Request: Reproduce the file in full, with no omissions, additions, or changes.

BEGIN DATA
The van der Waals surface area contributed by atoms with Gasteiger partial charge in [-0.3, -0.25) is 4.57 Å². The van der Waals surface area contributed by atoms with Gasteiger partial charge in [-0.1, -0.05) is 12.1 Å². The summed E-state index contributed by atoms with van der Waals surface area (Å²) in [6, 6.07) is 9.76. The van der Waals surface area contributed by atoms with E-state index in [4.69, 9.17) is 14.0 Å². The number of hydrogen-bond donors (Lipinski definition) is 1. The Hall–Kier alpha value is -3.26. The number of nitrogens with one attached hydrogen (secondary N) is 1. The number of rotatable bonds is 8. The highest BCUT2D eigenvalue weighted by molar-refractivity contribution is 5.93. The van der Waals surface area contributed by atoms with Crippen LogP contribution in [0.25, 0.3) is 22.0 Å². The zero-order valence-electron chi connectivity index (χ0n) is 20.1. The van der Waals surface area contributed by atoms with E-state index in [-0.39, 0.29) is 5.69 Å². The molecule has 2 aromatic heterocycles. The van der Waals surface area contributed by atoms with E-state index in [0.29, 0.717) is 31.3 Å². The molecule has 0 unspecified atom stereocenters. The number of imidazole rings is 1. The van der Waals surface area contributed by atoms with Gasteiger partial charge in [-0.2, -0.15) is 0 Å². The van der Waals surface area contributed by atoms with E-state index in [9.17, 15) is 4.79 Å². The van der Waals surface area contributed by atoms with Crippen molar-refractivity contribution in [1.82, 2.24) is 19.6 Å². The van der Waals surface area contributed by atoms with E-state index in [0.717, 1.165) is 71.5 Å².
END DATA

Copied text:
The van der Waals surface area contributed by atoms with Gasteiger partial charge in [-0.3, -0.25) is 4.57 Å². The van der Waals surface area contributed by atoms with Gasteiger partial charge in [-0.1, -0.05) is 12.1 Å². The summed E-state index contributed by atoms with van der Waals surface area (Å²) in [6, 6.07) is 9.76. The van der Waals surface area contributed by atoms with E-state index in [4.69, 9.17) is 14.0 Å². The number of hydrogen-bond donors (Lipinski definition) is 1. The Hall–Kier alpha value is -3.26. The number of nitrogens with one attached hydrogen (secondary N) is 1. The number of rotatable bonds is 8. The highest BCUT2D eigenvalue weighted by molar-refractivity contribution is 5.93. The van der Waals surface area contributed by atoms with Crippen LogP contribution in [0.25, 0.3) is 22.0 Å². The zero-order valence-electron chi connectivity index (χ0n) is 20.1. The van der Waals surface area contributed by atoms with E-state index in [-0.39, 0.29) is 5.69 Å². The molecule has 2 aromatic heterocycles. The van der Waals surface area contributed by atoms with E-state index in [0.29, 0.717) is 31.3 Å². The molecule has 0 unspecified atom stereocenters. The number of imidazole rings is 1. The van der Waals surface area contributed by atoms with Gasteiger partial charge in [-0.2, -0.15) is 0 Å². The van der Waals surface area contributed by atoms with E-state index in [9.17, 15) is 4.79 Å². The van der Waals surface area contributed by atoms with Crippen molar-refractivity contribution in [1.82, 2.24) is 19.6 Å². The van der Waals surface area contributed by atoms with E-state index in [0.717, 1.165) is 71.5 Å².